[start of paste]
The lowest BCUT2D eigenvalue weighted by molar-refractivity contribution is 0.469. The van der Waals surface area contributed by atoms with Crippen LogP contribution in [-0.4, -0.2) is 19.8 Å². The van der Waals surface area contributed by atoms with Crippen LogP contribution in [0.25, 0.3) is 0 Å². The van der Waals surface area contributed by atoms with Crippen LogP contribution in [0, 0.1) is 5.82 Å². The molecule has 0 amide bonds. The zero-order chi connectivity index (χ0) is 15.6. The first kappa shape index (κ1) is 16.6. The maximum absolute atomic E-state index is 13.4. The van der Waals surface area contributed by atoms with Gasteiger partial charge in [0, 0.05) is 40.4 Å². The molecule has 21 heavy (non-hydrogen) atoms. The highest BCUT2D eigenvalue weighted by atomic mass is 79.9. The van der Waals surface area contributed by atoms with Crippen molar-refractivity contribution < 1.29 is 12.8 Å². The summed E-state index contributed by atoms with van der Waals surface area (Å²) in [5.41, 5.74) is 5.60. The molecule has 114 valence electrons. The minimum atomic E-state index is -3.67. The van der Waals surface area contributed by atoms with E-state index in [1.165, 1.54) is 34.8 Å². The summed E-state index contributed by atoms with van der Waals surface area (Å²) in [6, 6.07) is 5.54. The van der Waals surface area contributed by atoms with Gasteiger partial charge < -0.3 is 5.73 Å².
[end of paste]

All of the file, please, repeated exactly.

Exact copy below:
The lowest BCUT2D eigenvalue weighted by molar-refractivity contribution is 0.469. The van der Waals surface area contributed by atoms with Crippen LogP contribution in [-0.4, -0.2) is 19.8 Å². The van der Waals surface area contributed by atoms with Crippen LogP contribution in [0.25, 0.3) is 0 Å². The van der Waals surface area contributed by atoms with Crippen LogP contribution in [0, 0.1) is 5.82 Å². The molecule has 0 amide bonds. The zero-order chi connectivity index (χ0) is 15.6. The first kappa shape index (κ1) is 16.6. The maximum absolute atomic E-state index is 13.4. The van der Waals surface area contributed by atoms with Gasteiger partial charge in [0, 0.05) is 40.4 Å². The molecule has 21 heavy (non-hydrogen) atoms. The highest BCUT2D eigenvalue weighted by atomic mass is 79.9. The van der Waals surface area contributed by atoms with Crippen molar-refractivity contribution < 1.29 is 12.8 Å². The summed E-state index contributed by atoms with van der Waals surface area (Å²) in [5.41, 5.74) is 5.60. The molecule has 114 valence electrons. The minimum atomic E-state index is -3.67. The van der Waals surface area contributed by atoms with E-state index in [1.165, 1.54) is 34.8 Å². The summed E-state index contributed by atoms with van der Waals surface area (Å²) in [6, 6.07) is 5.54. The van der Waals surface area contributed by atoms with Gasteiger partial charge < -0.3 is 5.73 Å².